The New Europe - OZY | A Modern Media Company
Europe's Changin' Face


Because the West as we know it may never look the same again.

By OZY Editors

Jürgen Elsässer, Germany’s Loudest Troublemaker

Meet the 57-year-old journalist and activist from Brandenburg, Germany, who is making life a helluva time for Russia. He’s a troublemaker and skeptic of mainstream European politics whose voice is getting louder and louder in Germany, and starting to reverberate across the continent. Many Europeans resent efforts to further erase national identities, integrate the continent and pass greater powers to the European Union. And Elsässer, a self-proclaimed leftist, is where Europe’s extreme right and extreme left converge, in common distaste of “the common project” — as British Prime Minister David Cameron put it. The argument goes that European politics has become too big, too bossy, too interfering. Read the story here

Martin Schulz, Europe’s No. 1 Socialist

On the other side of the spectrum, politically, is Martin Schulz, who would just love to see the United States of Europe become one clear, coherent body. As president of the European parliament, he’s changing the balance of power between the European institutions for good. If he gets his agenda through, it could presage a permanent shift of power away from individual, national governments to the European parliament, which would turn the EU from an association of sovereign states into one supranational state, with possible consequences for everything from tax policy and European defense to the global balance of power. Read OZY’s profile of Schulz on the eve of his re-election here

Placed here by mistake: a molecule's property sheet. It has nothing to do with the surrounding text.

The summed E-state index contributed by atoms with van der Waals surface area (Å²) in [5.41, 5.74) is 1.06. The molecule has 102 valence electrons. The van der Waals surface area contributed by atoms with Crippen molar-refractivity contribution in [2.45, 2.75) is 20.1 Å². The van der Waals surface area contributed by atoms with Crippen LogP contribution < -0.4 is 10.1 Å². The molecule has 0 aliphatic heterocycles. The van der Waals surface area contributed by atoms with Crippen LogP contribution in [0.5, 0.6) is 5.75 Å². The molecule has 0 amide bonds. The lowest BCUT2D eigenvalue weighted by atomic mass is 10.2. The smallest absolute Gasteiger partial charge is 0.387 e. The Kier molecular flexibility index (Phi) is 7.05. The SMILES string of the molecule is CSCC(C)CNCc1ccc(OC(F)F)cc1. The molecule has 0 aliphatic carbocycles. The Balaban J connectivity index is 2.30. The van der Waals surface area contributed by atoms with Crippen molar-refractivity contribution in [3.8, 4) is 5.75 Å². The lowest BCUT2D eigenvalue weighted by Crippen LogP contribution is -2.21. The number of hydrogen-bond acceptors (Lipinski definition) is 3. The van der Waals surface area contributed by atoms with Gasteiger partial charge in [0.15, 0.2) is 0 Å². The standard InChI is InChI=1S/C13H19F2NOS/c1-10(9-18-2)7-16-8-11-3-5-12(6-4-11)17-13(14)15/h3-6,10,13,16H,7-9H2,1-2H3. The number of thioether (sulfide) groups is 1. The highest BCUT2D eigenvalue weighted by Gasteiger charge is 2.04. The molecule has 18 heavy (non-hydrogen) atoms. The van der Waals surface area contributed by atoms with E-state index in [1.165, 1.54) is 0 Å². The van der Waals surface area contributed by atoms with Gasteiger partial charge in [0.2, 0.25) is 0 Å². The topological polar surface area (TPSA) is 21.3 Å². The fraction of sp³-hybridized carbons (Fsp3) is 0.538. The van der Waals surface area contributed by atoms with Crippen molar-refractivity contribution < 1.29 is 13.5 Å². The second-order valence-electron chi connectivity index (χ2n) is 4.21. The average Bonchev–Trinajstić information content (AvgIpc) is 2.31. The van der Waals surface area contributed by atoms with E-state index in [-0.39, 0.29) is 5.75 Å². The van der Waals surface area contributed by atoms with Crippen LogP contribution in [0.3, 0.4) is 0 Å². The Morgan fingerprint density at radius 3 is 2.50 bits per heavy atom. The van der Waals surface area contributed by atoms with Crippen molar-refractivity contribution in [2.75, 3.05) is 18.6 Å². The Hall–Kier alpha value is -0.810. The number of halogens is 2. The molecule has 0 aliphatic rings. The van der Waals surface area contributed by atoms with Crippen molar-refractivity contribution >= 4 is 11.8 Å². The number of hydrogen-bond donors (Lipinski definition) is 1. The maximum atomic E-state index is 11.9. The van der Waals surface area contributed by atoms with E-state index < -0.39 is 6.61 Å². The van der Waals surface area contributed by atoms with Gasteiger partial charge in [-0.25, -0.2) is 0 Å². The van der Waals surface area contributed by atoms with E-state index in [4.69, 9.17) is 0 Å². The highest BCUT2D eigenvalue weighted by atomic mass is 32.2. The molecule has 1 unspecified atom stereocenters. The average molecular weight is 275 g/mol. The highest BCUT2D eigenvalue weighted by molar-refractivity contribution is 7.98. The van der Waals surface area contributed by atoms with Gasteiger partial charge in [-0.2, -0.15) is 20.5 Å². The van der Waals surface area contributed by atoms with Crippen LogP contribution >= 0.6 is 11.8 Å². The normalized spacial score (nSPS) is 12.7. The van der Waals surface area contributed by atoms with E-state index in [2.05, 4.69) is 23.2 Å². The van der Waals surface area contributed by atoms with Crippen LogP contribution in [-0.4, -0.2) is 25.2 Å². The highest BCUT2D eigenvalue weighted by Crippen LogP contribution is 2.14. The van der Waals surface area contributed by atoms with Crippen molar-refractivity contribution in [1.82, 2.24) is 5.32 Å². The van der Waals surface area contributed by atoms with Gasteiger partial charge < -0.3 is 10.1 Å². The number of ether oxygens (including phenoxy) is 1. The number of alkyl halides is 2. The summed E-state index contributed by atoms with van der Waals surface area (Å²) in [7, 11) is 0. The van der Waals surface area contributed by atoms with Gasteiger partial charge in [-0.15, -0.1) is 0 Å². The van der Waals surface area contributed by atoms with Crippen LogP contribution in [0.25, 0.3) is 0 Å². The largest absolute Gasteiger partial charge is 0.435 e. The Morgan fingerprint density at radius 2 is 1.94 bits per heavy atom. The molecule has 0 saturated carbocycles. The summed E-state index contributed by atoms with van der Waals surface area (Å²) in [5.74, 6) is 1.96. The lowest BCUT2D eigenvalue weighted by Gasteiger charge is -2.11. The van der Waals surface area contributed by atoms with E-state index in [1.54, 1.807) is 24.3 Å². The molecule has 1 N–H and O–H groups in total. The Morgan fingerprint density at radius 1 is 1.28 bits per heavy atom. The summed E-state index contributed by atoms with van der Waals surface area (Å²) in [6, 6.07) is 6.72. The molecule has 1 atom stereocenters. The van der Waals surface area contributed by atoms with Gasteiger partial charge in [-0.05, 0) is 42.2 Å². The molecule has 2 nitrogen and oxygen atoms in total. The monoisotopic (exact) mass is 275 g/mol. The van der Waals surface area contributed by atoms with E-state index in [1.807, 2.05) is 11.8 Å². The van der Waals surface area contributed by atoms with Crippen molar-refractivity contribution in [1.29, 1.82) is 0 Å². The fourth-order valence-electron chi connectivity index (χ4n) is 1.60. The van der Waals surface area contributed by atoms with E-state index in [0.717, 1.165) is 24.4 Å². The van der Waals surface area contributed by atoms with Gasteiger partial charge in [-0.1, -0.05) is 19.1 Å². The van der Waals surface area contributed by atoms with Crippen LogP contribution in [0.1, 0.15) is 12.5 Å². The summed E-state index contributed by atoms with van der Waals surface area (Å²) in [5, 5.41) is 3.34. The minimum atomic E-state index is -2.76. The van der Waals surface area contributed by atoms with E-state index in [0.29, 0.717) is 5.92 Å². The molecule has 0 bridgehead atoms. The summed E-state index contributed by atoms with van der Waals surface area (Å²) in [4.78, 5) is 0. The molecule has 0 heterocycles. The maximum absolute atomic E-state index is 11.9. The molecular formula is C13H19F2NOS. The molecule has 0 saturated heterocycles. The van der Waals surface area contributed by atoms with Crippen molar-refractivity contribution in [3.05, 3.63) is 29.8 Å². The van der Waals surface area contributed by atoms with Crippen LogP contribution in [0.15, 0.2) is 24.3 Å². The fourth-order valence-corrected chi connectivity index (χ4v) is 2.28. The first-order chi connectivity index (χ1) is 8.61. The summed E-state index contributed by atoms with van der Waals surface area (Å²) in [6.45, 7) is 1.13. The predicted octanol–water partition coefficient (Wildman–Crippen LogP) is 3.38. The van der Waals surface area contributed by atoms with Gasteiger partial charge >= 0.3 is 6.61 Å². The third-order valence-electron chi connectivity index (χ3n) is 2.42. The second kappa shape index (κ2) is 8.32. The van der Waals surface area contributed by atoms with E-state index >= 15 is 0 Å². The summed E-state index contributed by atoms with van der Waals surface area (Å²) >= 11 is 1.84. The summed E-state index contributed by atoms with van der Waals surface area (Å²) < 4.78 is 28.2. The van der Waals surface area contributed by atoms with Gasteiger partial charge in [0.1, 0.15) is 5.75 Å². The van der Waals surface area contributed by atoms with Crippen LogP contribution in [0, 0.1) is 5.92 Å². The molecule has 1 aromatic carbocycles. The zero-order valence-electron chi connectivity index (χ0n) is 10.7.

Immigration Debate

Though it’s not the only issue at stake, immigration is more than a blip on Europe’s political radar right now. And poll numbers from the Pew Research Center shows that it’s not just the radical right that takes issue with current immigration policy. In Italy, 69 percent of those polled agreed that “immigrants are a burden because they take jobs and social benefits.” In Greece, 70 percent thought that. And in both countries, a majority of the left agreed. That’s right: In the birthplace of humanity (and colonialism), even those who consider themselves more liberal believe immigrants are a burden. Read the story here

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